If the switch is left to the charge position, the battery does drain over time due to the LEDs, though not as quickly as when it’s in lantern mode. The switch flips easily, so watch out or you’ll be out of energy for when you really need it.
Many external battery packs out there feature a built-in “flashlight”, which is typically a single, uncovered LED bulb. Most all of these so-called “flashlights” emit a paltry amount of light, equivalent to a simple keychain light. There are also a number of apps available that use the smartphone’s flash bulb as an illumination device, rendering external battery pack lights inconvenient and laughable.
The Power Practical Lithium 4400 battery calls the 4 LED array a “lantern” when the switch is flipped down. Even if the battery is not full, all of the LEDs light up.
I had initial doubts about how useful this lantern would be, but I quickly found that it’s decently useful. My garage turns pitch black in the middle of the night, and the lantern is able to illuminate the 2-car garage front to back, side to side, while standing at one end.
It’s not near as powerful as a good flashlight, of course, but the gentle flood of light is good enough to let a user identify objects and have a depth of field. I would absolutely trust the Power Practical Lithium 4400 battery to help me navigate a campsite or dark woods.
With my hand down to my side, the lantern provides about a 3-4 foot radius of strong (relatively speaking) light to pick out rocks, branches, and terrain (backyard tested). Beyond that, it only shows shapes and shadows in muted colors.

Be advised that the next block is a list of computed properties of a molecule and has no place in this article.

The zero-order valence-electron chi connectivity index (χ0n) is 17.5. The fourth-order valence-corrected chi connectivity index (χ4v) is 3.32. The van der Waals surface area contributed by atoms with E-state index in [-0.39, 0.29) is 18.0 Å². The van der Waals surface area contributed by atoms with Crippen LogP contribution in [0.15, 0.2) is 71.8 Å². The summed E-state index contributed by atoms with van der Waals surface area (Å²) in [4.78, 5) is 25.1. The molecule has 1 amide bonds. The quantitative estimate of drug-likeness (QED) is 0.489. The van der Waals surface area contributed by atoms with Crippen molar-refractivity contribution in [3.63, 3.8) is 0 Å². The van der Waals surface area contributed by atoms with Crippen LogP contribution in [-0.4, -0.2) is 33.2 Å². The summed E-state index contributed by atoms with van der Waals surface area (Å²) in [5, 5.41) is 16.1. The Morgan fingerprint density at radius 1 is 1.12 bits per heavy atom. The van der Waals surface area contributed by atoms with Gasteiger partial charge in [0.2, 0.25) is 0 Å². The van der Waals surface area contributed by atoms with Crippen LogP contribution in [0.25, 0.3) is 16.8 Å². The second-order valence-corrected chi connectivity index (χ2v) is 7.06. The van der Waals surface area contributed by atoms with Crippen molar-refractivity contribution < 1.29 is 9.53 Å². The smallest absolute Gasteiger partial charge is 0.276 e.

Though it can work in a pinch, I wouldn’t use it for midnight reading. Searching through bags? Sure. But it’s not quite the right color of light (to me) for something like reading or extended smartphone use.
Despite that the lantern on the Power Practical Lithium 4400 battery is better than most, it still pales in comparison to flashlight apps using a smartphone’s flash LED bulb as a light.
One can randomly click around in Amazon’s electronics section and come across some external battery pack from any manufacturer within a minute. There are literally hundreds to choose from, most all of which can perform adequately for charging devices on the go.
The Power Practical Lithium 4400 battery stands out because of how useful and effective the lantern lighting is. While it can’t compete with the range of a flashlight, it will help you navigate in the dark safely. It’s a great accessory to have while camping, hiking, or backpacking, especially since it’s small and light enough to carry in a pocket.
With a usable 3100mAh of energy, it’s enough to charge up a typical iPhone 5 battery twice. It can charge a Samsung Galaxy Note 2 once, however the 1A output will take twice as long as the Note 2 wall plug. Just pack some patience and you’ll be fine.
If the decision to acquire an external battery rests solely on capacity and output, the Power Practical Lithium 4400 takes a back seat to similarly-priced products with multiple ports and/or higher capacities. But if you need a battery backup that doubles as a reliable light source, the Lithium 4400 is the best and brightest option by far.